Thoughts on Super Tuesday

Feb 6, 2008 • Karen

I like how there was more GOTV on campus for the 2008 primary than the 2004 election. Posters on every lamp post, draped across Seal Court, a huge Obama logo made out of red, white, and blue flyers taped to the building across from the polling place... There were Hillary flyers finally, as of two days ago, but Obama was the clear Claremont choice.

Across the country, though, the choice was less clear. Obama won more states, but Clinton won the big ones (resulting a *one*-delegate Super Tuesday difference between the two!)

Pretty much everywhere had record turnout. It took my parents a half-hour to get to the middle school to participate in the primary; 62 was backed up in both directions. In a normal year, they combine two precincts in one building and *still* only have ten people show up. This year there were over 200 for the single precinct, not to mention those dissuaded by the traffic and insane lack of parking. There were similar stories all over Minnesota:

My wife left at 6:30, expecting to be five or ten minutes late, because the caucus site is about five miles from our house. It took her an hour to get there; traffic was just jammed. She got in at 7:30, got to vote at 8:00, just before it was supposed to close, but by then they had run out of ballots and were voting on torn strips of paper. They had filled the ballot boxes and were using the manila envelopes the convener kits came in as substitutes. Just as she placed her ballot in the envelope, it was announced that they were going to hold the vote open, as there were still two miles of cars waiting to get into the site. Biggest turnout in recent memory (Minnesota, Dakota County).

The enthusiasm was deafening. Hilariously enough, though, my precinct could send up to 30 state delegates, but out of those 200 people, only 20 people signed up to participate on the state level. Two of those are my parents. Still, that's double the usual *turnout*, so I can't complain too much.

I am hearing from multiple sources that the longer the race goes on, the more likely it is Obama wins. Not sure what all the reasons for this are. I guess as of January he has the fundraising advantage (wow, where did that come from?), so we should expect to see Hillary begging for more debates, both for the free advertising and because Obama, despite his oratory skills, desperately needs to hire a debate coach to rehearse responses. (Hey, now he's got plenty of donations to pay for it!)

I think the way Super Tuesday went down was interesting. Yes, Hillary won most of the Democratic strongholds, plus Arkansas, Oklahoma and Tennessee (AR is obvious, but given Obama's general strength in the South, why the other two?). But you'd have to run a hell of broken campaign if you were in serious danger of losing California and New York as a Democrat. If Clinton doesn't win the nomination, those states'll still vote for Obama. However, given Obama's overwhelming success (and turnout) in states like Colorado and South Carolina, it seems that he has the best chance of pulling off the 50 State Strategy that Howard Dean has been pushing. With Clinton, so far it looks like we're stuck with the "All we need is our base plus a couple swing states, f*** flyover country!" strategy of Gore and Kerry. And we all know how well that went. Even if we *can* win that way, it's not sustainable. One Florida, or one Ohio, and we're back where we started.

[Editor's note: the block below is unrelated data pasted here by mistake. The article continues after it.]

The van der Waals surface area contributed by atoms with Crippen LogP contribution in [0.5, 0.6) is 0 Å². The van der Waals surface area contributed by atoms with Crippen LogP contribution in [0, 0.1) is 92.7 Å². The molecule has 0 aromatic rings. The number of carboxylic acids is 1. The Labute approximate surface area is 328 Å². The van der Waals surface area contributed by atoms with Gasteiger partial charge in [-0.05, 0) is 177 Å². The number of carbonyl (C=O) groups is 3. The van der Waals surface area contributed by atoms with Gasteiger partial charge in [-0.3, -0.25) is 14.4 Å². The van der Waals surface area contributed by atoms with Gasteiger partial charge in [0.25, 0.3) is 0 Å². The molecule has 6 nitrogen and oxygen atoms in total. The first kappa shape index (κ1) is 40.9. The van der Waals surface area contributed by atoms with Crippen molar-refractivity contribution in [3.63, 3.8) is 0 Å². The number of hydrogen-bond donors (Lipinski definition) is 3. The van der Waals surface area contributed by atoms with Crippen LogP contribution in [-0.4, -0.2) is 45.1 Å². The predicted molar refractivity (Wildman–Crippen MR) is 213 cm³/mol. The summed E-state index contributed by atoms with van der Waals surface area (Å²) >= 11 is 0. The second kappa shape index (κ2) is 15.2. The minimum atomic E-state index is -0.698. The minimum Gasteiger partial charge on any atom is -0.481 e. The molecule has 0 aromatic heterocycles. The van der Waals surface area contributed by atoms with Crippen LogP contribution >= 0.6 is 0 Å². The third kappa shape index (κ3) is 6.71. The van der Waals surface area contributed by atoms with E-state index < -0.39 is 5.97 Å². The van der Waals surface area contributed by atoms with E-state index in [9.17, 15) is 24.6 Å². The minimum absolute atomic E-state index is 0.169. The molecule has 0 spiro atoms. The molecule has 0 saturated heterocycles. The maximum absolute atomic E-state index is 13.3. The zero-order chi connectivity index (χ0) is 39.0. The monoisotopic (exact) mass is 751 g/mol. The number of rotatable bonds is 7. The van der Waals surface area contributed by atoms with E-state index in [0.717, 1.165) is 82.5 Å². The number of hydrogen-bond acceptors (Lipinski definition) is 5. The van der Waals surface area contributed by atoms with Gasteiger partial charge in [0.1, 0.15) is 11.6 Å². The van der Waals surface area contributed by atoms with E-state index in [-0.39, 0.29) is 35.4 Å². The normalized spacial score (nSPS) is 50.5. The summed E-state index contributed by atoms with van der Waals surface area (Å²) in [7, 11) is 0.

Still, my God! This deafening enthusiasm is heartening. Let's try and not kill it.

Also, more hilarity from the conservative pundit front: It's not just Ann Coulter who's endorsed Clinton. Glenn Beck has too, and Rush Limbaugh, Sean Hannity and Laura Ingraham have "vowed to destroy McCain." Man, if the Republican party doesn't get its act together, it's gonna be the most fragmented election ever. You already have Ron Paul, who if he has any brains in his head will woo the Libertarian endorsement once the Republicans reject him since he's got the fanatical constituency to support a decent independent/third-party run. Meanwhile, you've got evangelicals and the 20% of America that still likes Bush jonesing for a candidate, probably Huckabee. Huckabee himself seems to be wrangling his way into becoming McCain's VP; we'll have to see if that soothes the far right. If he doesn't get the job, though, I think an evangelical-moderate party split would be hilarious.